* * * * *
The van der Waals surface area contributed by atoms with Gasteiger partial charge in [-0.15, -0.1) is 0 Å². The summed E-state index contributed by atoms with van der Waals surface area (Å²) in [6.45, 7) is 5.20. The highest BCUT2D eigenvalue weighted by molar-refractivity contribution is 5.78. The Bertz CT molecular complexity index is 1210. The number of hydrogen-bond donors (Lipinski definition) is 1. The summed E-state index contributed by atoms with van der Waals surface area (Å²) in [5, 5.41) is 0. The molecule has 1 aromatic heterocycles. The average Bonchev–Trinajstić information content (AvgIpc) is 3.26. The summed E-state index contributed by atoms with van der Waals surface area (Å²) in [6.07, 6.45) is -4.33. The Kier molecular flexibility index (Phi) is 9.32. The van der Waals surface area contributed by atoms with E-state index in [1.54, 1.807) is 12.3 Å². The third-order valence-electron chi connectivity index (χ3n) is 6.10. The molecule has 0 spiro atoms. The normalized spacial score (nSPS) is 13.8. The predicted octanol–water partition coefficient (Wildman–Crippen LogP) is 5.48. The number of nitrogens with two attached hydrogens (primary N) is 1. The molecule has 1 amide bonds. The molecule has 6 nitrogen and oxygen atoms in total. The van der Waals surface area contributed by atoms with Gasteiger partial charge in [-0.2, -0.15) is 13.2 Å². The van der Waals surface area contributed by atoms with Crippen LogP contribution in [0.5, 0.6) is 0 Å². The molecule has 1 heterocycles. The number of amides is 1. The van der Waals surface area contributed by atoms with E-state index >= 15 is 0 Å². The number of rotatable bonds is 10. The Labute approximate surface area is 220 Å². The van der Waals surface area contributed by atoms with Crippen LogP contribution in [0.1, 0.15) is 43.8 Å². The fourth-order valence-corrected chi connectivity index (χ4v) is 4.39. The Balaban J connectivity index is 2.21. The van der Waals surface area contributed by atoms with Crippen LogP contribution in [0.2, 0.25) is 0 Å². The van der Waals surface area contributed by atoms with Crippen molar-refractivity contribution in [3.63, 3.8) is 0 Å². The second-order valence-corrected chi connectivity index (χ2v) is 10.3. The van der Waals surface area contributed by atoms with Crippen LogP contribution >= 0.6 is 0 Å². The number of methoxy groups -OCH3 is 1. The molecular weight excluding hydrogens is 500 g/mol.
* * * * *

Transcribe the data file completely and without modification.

The van der Waals surface area contributed by atoms with Gasteiger partial charge in [-0.15, -0.1) is 0 Å². The summed E-state index contributed by atoms with van der Waals surface area (Å²) in [6.45, 7) is 5.20. The highest BCUT2D eigenvalue weighted by molar-refractivity contribution is 5.78. The Bertz CT molecular complexity index is 1210. The number of hydrogen-bond donors (Lipinski definition) is 1. The summed E-state index contributed by atoms with van der Waals surface area (Å²) in [5, 5.41) is 0. The molecule has 1 aromatic heterocycles. The average Bonchev–Trinajstić information content (AvgIpc) is 3.26. The summed E-state index contributed by atoms with van der Waals surface area (Å²) in [6.07, 6.45) is -4.33. The Kier molecular flexibility index (Phi) is 9.32. The van der Waals surface area contributed by atoms with E-state index in [1.54, 1.807) is 12.3 Å². The third-order valence-electron chi connectivity index (χ3n) is 6.10. The molecule has 0 spiro atoms. The normalized spacial score (nSPS) is 13.8. The predicted octanol–water partition coefficient (Wildman–Crippen LogP) is 5.48. The number of nitrogens with two attached hydrogens (primary N) is 1. The molecule has 1 amide bonds. The molecule has 6 nitrogen and oxygen atoms in total. The van der Waals surface area contributed by atoms with Gasteiger partial charge in [-0.2, -0.15) is 13.2 Å². The van der Waals surface area contributed by atoms with Crippen LogP contribution in [0.5, 0.6) is 0 Å². The molecule has 1 heterocycles. The number of amides is 1. The van der Waals surface area contributed by atoms with E-state index >= 15 is 0 Å². The number of rotatable bonds is 10. The Labute approximate surface area is 220 Å². The van der Waals surface area contributed by atoms with Crippen LogP contribution in [0.1, 0.15) is 43.8 Å². The fourth-order valence-corrected chi connectivity index (χ4v) is 4.39. The Balaban J connectivity index is 2.21. The van der Waals surface area contributed by atoms with Crippen LogP contribution in [0.2, 0.25) is 0 Å². The van der Waals surface area contributed by atoms with Crippen molar-refractivity contribution in [3.63, 3.8) is 0 Å². The second-order valence-corrected chi connectivity index (χ2v) is 10.3. The van der Waals surface area contributed by atoms with Crippen LogP contribution >= 0.6 is 0 Å². The number of methoxy groups -OCH3 is 1. The molecular weight excluding hydrogens is 500 g/mol.